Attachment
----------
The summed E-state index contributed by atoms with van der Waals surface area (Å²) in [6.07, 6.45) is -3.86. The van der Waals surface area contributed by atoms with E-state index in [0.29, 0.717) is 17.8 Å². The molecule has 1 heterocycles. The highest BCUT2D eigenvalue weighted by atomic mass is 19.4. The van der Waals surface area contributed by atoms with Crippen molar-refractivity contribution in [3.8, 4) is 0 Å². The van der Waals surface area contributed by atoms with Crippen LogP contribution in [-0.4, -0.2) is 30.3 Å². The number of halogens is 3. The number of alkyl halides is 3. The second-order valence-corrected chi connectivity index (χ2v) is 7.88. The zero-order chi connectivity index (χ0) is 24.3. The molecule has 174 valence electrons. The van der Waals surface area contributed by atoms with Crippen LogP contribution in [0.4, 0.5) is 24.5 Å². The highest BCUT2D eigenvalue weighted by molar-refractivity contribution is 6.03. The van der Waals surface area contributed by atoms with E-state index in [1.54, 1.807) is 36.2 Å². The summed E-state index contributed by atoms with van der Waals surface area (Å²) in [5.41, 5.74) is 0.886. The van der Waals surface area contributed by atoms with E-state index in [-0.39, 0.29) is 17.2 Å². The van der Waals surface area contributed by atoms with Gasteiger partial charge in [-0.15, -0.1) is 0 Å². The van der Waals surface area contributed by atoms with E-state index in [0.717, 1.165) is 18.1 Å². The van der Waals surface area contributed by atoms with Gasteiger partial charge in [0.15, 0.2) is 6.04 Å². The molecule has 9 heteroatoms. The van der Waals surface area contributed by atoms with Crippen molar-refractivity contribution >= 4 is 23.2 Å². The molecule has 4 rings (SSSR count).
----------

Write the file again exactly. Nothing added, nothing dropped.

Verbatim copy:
The summed E-state index contributed by atoms with van der Waals surface area (Å²) in [6.07, 6.45) is -3.86. The van der Waals surface area contributed by atoms with E-state index in [0.29, 0.717) is 17.8 Å². The molecule has 1 heterocycles. The highest BCUT2D eigenvalue weighted by atomic mass is 19.4. The van der Waals surface area contributed by atoms with Crippen molar-refractivity contribution in [3.8, 4) is 0 Å². The van der Waals surface area contributed by atoms with Crippen LogP contribution in [-0.4, -0.2) is 30.3 Å². The number of halogens is 3. The number of alkyl halides is 3. The second-order valence-corrected chi connectivity index (χ2v) is 7.88. The zero-order chi connectivity index (χ0) is 24.3. The molecule has 174 valence electrons. The van der Waals surface area contributed by atoms with Crippen LogP contribution in [0.4, 0.5) is 24.5 Å². The highest BCUT2D eigenvalue weighted by molar-refractivity contribution is 6.03. The van der Waals surface area contributed by atoms with E-state index in [1.54, 1.807) is 36.2 Å². The summed E-state index contributed by atoms with van der Waals surface area (Å²) in [5.41, 5.74) is 0.886. The van der Waals surface area contributed by atoms with E-state index in [-0.39, 0.29) is 17.2 Å². The van der Waals surface area contributed by atoms with Gasteiger partial charge in [-0.15, -0.1) is 0 Å². The van der Waals surface area contributed by atoms with E-state index in [0.717, 1.165) is 18.1 Å². The van der Waals surface area contributed by atoms with Gasteiger partial charge in [0.15, 0.2) is 6.04 Å². The molecule has 9 heteroatoms. The van der Waals surface area contributed by atoms with Crippen molar-refractivity contribution >= 4 is 23.2 Å². The molecule has 4 rings (SSSR count).